Friday, 23 November 2012

sewing : therapeutic bag making

teal bag, white elephants hanging from peg

Whenever I find a new or stressful event approaching I my default coping mechanism seems to be sewing bags.

Bags to sort things... bags to put things in... and above all, bags to organise.

If only I can get my 'stuff' arranged neat and tidy in some shiny new bags, then surely everything else will just fall into place.

teal bag detail : lining and cord-casing

And so there have been: shoe bags (for a conference in the US); box bags for new baby stuff for the birth of #1 son; small bags for toys for the children's hospital...

...and now there is a cute blue elephant drawstring bag for #1 son's first day at nursery.

teal bag, white elephants hanging from buffalo peg

From cutting to the final ironing on of the name tag and tidying up after myself it took 1 1/2 hours, mainly thanks to the help off my new machine who sings a high-pitched little song whist seeing away.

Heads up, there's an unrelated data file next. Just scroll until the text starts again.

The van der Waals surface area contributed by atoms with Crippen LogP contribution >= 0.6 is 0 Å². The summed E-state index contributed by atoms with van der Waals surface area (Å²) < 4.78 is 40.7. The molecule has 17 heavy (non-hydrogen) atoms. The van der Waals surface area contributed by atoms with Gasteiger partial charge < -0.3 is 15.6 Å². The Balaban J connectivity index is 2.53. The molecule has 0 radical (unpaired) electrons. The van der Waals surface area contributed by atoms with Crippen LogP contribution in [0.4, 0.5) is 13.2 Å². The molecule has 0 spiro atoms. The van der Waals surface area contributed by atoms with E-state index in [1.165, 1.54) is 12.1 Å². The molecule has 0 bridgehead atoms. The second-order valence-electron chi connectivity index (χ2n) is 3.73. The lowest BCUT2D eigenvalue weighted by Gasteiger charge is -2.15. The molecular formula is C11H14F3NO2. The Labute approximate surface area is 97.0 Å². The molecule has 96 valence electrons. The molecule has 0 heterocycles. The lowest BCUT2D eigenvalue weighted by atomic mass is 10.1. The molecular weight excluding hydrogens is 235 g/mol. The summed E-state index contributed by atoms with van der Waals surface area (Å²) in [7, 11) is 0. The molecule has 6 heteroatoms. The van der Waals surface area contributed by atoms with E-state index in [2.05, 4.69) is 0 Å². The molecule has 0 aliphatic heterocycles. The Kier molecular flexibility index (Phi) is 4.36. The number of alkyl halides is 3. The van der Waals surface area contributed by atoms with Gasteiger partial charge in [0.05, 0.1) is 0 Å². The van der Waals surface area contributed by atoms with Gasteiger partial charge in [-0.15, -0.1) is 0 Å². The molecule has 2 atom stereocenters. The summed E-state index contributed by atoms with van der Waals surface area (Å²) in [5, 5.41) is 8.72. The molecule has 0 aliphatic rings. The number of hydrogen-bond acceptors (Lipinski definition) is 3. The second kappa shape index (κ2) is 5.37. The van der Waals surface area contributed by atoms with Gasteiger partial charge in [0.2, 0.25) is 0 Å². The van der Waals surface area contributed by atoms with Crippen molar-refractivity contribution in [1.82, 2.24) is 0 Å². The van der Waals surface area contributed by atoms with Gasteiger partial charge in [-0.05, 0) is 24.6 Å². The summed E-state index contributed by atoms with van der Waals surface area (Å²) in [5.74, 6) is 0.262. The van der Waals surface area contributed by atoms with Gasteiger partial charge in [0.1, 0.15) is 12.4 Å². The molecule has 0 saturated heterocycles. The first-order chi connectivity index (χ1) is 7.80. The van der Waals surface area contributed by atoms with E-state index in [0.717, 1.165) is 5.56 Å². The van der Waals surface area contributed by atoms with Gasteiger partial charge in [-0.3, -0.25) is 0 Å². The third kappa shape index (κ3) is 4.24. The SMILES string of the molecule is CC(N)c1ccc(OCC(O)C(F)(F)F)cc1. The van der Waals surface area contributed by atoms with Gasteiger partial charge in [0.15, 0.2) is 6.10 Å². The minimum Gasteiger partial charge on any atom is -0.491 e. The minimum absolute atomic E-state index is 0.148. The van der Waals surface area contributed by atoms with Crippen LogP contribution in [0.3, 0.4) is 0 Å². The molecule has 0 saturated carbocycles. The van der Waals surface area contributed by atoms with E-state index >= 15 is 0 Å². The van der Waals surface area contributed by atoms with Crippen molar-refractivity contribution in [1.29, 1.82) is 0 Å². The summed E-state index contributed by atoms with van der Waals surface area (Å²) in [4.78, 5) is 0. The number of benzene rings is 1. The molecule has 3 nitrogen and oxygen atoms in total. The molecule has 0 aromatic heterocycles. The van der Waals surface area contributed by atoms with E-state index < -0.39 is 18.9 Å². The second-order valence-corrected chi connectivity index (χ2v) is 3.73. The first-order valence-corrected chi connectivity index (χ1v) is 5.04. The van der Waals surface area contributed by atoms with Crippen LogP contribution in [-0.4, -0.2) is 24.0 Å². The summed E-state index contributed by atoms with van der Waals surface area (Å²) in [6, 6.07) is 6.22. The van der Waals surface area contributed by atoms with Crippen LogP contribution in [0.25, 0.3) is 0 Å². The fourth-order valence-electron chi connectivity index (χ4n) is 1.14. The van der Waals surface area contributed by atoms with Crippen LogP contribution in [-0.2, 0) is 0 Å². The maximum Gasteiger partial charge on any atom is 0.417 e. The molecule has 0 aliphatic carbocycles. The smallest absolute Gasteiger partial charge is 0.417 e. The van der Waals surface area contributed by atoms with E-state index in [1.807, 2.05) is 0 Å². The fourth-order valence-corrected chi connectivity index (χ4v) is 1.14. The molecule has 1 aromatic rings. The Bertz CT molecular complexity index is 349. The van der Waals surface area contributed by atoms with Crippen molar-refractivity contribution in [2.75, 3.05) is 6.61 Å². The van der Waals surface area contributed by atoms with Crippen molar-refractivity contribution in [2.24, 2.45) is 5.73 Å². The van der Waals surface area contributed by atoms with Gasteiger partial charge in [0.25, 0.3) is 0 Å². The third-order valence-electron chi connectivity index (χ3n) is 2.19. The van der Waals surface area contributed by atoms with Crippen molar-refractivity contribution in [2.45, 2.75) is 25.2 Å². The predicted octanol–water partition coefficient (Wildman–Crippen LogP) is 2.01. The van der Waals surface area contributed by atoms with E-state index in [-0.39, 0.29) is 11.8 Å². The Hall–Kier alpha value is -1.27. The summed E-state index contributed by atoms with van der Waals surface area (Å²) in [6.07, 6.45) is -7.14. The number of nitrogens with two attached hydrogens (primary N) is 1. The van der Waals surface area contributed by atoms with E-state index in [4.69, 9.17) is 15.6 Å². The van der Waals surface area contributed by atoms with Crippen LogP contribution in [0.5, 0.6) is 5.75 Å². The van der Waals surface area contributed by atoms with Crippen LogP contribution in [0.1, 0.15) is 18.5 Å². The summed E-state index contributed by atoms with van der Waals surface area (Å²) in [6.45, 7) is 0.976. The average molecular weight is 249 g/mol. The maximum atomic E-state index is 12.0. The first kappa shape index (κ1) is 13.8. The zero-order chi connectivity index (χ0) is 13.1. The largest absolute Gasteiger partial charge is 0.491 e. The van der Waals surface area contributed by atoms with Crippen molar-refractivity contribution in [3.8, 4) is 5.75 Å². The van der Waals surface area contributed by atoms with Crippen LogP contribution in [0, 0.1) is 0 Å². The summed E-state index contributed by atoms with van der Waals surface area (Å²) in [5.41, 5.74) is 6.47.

This was so simple to make and although I was sewing at gone 10pm, which is the only uninterrupted sewing time I have, everything went right first time. I even managed to get all the fabric the right way round when attaching the lining without having to resort to notes or seam ripping.

teal bag, white elephant detai : cord loop

 I used an adorable teal coloured elephant print fabric from The Eternal Maker and lined it with some shirting fabric from a shop in Brixton which cost £2/meter and 2 meters of cheap anorak cord.

The dimensions of the fabric cut were 36 x 43 cm, two for the lining and two for the elephant fabric. This allowed for a1cm seam allowances at the sides, and 2 cm at the top for the casing. The small loops for attaching the bottom of the cord where made from leftover fabric.

teal bag, white elephant detail : bottom corner with cord and loop

To finish it off I attached a small iron-on name label to the inside. All told it's a perfect size for a change of clothes and Bun-Bun's that all-important rabbit. And it makes me happy to see the smiling elephants hanging from #1 son's nursery peg.

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